Updike married Mary E. Pennington, an art student at Radcliffe College, in 1953. The couple had four children together. Updike and Pennington divorced in 1974. In 1977, Updike married Martha Ruggles Bernhard, with whom he lived in Beverly Farms, Massachusetts until his death of lung cancer at a hospice in Danvers, Massachusetts, on January 27, 2009, at the age of 76.

Return to the Table of Contents


Scope and Contents Note

The John Updike Papers consists of materials toward interviews about Updike in Life Magazine (November 4, 1966) and Time Magazine (April 26, 1968) and one poetry drafts by Updike.

Return to the Table of Contents


Restrictions

Access Restrictions

Open.

Use Restriction

None

Users of the collections must read and abide by the Rules for the use of manuscript collection materials.

Users of the collections who wish to use items from this collection, in whole or in part, in any form of publication (as defined in the form) must sign and submit to the Washington University Department of Special Collections a hard copy of the Notification of intent publish manuscript collection materials form.

All publication not covered by fair use restricted to those who have permission of the copyright holder.

Return to the Table of Contents


Administrative Information

Source of Collection

Purchase: Accessions 810, 975, and 998.

Processing Information

Processed by Washington University Department Special Collections Staff, April 1970. EAD encoded finding-aid completed by Sonya McDonald, August 2004.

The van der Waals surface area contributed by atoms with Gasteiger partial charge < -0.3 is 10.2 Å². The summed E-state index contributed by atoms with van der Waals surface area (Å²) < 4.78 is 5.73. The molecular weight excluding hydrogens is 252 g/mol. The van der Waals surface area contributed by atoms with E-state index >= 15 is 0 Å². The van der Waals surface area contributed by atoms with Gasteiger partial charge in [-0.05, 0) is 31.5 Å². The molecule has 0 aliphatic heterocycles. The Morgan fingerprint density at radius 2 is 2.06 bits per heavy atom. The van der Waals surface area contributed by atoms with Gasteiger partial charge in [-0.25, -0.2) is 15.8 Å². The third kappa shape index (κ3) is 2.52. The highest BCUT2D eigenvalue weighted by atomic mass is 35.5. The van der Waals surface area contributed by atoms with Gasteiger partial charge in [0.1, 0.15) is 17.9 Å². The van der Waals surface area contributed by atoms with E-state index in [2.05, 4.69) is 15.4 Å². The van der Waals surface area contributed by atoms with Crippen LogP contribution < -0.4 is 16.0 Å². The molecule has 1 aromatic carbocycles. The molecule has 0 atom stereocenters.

Accruals

Interfiled within collection or by accession at end of collection.

Return to the Table of Contents


__
Box/folder
1/1

Series I. Correspondence,

__
Box/folder
Updike to Jane Howard explaining the reasons for his extensive revision and correction of her typescript interview with him for Time, Inc. Reports that he will be in New York next week and will be avaiable for questions on his revision., [1966]: October 6 (Typed letter signed. 1 page.)

Return to the Table of Contents




__
Box/folder
1/2

Series II. Interviews,

__
Interview with Updike by Jane Howard, Time, Inc. for Life Magazine, November 4, 1966. Revised and corrected in Updike's hand, many exchanges completely dropped. Red and blue ink., [1966] (Typescript [photocopy]. 10 pages.)
__
Box/folder
1/3
Typescript [photocopy] of background material covering major portions of Updike's childhood, university days, career, working habits, views, etc. based on interviews and research by Time, Inc. bureau correspondents in Boston, Chicago, and London. Most extensive feature by Chris Cory, Boston. Some dispatches have moderate revision., 1968: March 25-26 (Typescript [photocopy]. 84 pages.)
__
Box/folder
1/4
Clipping, Life educational reprint 8, of November 4, 1966 article on Updike and his work, reprinted with similar article on J.D. Salinger, which appeared in November 3, 1961 issue., (1 item)
__
Clipping, Time Magazine article on Updike, 1968: April 26 (1 item)

Return to the Table of Contents




__
Box/folder
1/5

Series III. Manuscripts,

__
Box/folder
The Sensualist [poem], (Typescript, 2 pages. One draft moderate manuscript revision. One draft light manuscript revision.)
Accession 810.

Return to the Table of Contents